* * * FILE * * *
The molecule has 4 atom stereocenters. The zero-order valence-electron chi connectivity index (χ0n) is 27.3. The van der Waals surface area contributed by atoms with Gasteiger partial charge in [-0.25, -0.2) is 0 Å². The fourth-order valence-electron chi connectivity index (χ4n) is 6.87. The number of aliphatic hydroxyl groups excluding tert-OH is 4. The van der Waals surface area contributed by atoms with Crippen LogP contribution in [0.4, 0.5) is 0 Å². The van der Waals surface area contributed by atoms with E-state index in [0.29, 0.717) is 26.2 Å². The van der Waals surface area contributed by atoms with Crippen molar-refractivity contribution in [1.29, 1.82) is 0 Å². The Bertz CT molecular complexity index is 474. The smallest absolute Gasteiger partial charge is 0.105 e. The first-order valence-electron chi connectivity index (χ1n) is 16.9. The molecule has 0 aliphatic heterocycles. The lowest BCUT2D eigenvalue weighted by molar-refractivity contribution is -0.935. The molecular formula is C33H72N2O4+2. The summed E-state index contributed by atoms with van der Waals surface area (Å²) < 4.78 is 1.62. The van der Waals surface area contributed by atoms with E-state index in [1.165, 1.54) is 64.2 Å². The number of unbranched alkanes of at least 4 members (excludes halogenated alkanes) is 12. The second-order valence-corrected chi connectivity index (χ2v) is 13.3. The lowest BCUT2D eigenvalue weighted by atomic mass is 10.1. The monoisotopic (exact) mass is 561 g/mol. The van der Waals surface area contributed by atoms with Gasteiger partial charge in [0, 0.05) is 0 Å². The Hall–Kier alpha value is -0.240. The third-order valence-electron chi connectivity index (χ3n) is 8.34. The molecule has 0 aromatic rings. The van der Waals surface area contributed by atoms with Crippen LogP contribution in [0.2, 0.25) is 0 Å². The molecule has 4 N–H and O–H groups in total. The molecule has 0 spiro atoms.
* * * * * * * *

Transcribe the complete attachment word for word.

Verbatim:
The molecule has 4 atom stereocenters. The zero-order valence-electron chi connectivity index (χ0n) is 27.3. The van der Waals surface area contributed by atoms with Gasteiger partial charge in [-0.25, -0.2) is 0 Å². The fourth-order valence-electron chi connectivity index (χ4n) is 6.87. The number of aliphatic hydroxyl groups excluding tert-OH is 4. The van der Waals surface area contributed by atoms with Crippen LogP contribution in [0.4, 0.5) is 0 Å². The van der Waals surface area contributed by atoms with E-state index in [0.29, 0.717) is 26.2 Å². The van der Waals surface area contributed by atoms with Crippen molar-refractivity contribution in [1.29, 1.82) is 0 Å². The Bertz CT molecular complexity index is 474. The smallest absolute Gasteiger partial charge is 0.105 e. The first-order valence-electron chi connectivity index (χ1n) is 16.9. The molecule has 0 aliphatic heterocycles. The lowest BCUT2D eigenvalue weighted by molar-refractivity contribution is -0.935. The molecular formula is C33H72N2O4+2. The summed E-state index contributed by atoms with van der Waals surface area (Å²) < 4.78 is 1.62. The van der Waals surface area contributed by atoms with E-state index in [1.165, 1.54) is 64.2 Å². The number of unbranched alkanes of at least 4 members (excludes halogenated alkanes) is 12. The second-order valence-corrected chi connectivity index (χ2v) is 13.3. The lowest BCUT2D eigenvalue weighted by atomic mass is 10.1. The monoisotopic (exact) mass is 561 g/mol. The van der Waals surface area contributed by atoms with Gasteiger partial charge in [0, 0.05) is 0 Å². The Hall–Kier alpha value is -0.240. The third-order valence-electron chi connectivity index (χ3n) is 8.34. The molecule has 0 aromatic rings. The van der Waals surface area contributed by atoms with Crippen LogP contribution in [0.2, 0.25) is 0 Å². The molecule has 4 N–H and O–H groups in total. The molecule has 0 spiro atoms.